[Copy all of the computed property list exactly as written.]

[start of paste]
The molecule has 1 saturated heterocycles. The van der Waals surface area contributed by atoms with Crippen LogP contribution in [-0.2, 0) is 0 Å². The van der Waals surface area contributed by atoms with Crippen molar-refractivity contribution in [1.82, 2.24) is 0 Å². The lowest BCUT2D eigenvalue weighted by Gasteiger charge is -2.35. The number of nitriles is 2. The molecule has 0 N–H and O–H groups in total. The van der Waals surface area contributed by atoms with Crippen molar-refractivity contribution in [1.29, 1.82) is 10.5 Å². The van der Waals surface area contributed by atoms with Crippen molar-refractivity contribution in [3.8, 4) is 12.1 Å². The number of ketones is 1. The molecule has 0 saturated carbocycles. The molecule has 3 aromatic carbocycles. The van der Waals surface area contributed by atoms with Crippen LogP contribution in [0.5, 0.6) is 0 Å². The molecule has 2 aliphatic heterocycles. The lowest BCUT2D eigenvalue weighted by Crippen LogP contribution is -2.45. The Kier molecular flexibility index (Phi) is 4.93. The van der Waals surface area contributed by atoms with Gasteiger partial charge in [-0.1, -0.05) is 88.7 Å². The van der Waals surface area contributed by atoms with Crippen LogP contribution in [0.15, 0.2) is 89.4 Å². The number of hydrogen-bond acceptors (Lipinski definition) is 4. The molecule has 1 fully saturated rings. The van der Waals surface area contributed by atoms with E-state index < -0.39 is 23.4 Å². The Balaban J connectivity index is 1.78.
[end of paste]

The molecule has 1 saturated heterocycles. The van der Waals surface area contributed by atoms with Crippen LogP contribution in [-0.2, 0) is 0 Å². The van der Waals surface area contributed by atoms with Crippen molar-refractivity contribution in [1.82, 2.24) is 0 Å². The lowest BCUT2D eigenvalue weighted by Gasteiger charge is -2.35. The number of nitriles is 2. The molecule has 0 N–H and O–H groups in total. The van der Waals surface area contributed by atoms with Crippen molar-refractivity contribution in [1.29, 1.82) is 10.5 Å². The van der Waals surface area contributed by atoms with Crippen molar-refractivity contribution in [3.8, 4) is 12.1 Å². The number of ketones is 1. The molecule has 0 saturated carbocycles. The molecule has 3 aromatic carbocycles. The van der Waals surface area contributed by atoms with Crippen LogP contribution in [0.5, 0.6) is 0 Å². The molecule has 2 aliphatic heterocycles. The lowest BCUT2D eigenvalue weighted by Crippen LogP contribution is -2.45. The Kier molecular flexibility index (Phi) is 4.93. The van der Waals surface area contributed by atoms with Gasteiger partial charge in [-0.1, -0.05) is 88.7 Å². The van der Waals surface area contributed by atoms with Crippen LogP contribution in [0.15, 0.2) is 89.4 Å². The number of hydrogen-bond acceptors (Lipinski definition) is 4. The molecule has 1 fully saturated rings. The van der Waals surface area contributed by atoms with E-state index < -0.39 is 23.4 Å². The Balaban J connectivity index is 1.78.